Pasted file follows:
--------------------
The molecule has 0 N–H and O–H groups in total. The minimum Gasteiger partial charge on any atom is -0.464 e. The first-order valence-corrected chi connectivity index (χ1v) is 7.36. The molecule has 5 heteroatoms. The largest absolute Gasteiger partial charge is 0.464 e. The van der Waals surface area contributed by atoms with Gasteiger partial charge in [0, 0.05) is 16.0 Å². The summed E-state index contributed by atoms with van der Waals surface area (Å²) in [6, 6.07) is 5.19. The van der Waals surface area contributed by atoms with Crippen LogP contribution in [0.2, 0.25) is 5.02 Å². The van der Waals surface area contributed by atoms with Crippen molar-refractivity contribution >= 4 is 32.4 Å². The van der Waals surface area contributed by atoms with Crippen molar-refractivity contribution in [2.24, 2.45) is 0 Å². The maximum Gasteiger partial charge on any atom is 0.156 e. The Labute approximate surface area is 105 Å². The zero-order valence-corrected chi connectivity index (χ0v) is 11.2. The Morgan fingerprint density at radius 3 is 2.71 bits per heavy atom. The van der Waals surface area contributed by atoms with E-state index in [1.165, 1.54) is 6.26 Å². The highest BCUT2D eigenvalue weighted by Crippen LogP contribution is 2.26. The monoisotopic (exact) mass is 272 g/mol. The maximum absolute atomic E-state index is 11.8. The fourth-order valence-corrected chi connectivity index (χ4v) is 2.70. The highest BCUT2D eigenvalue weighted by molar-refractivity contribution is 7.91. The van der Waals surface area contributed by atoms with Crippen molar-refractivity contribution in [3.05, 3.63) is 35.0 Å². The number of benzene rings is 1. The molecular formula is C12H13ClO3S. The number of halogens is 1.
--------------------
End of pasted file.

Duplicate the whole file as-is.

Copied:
The molecule has 0 N–H and O–H groups in total. The minimum Gasteiger partial charge on any atom is -0.464 e. The first-order valence-corrected chi connectivity index (χ1v) is 7.36. The molecule has 5 heteroatoms. The largest absolute Gasteiger partial charge is 0.464 e. The van der Waals surface area contributed by atoms with Gasteiger partial charge in [0, 0.05) is 16.0 Å². The summed E-state index contributed by atoms with van der Waals surface area (Å²) in [6, 6.07) is 5.19. The van der Waals surface area contributed by atoms with Crippen LogP contribution in [0.2, 0.25) is 5.02 Å². The van der Waals surface area contributed by atoms with Crippen molar-refractivity contribution >= 4 is 32.4 Å². The van der Waals surface area contributed by atoms with Crippen molar-refractivity contribution in [2.24, 2.45) is 0 Å². The maximum Gasteiger partial charge on any atom is 0.156 e. The Labute approximate surface area is 105 Å². The zero-order valence-corrected chi connectivity index (χ0v) is 11.2. The Morgan fingerprint density at radius 3 is 2.71 bits per heavy atom. The van der Waals surface area contributed by atoms with E-state index in [1.165, 1.54) is 6.26 Å². The highest BCUT2D eigenvalue weighted by Crippen LogP contribution is 2.26. The monoisotopic (exact) mass is 272 g/mol. The maximum absolute atomic E-state index is 11.8. The fourth-order valence-corrected chi connectivity index (χ4v) is 2.70. The highest BCUT2D eigenvalue weighted by molar-refractivity contribution is 7.91. The van der Waals surface area contributed by atoms with Crippen molar-refractivity contribution in [3.05, 3.63) is 35.0 Å². The number of benzene rings is 1. The molecular formula is C12H13ClO3S. The number of halogens is 1.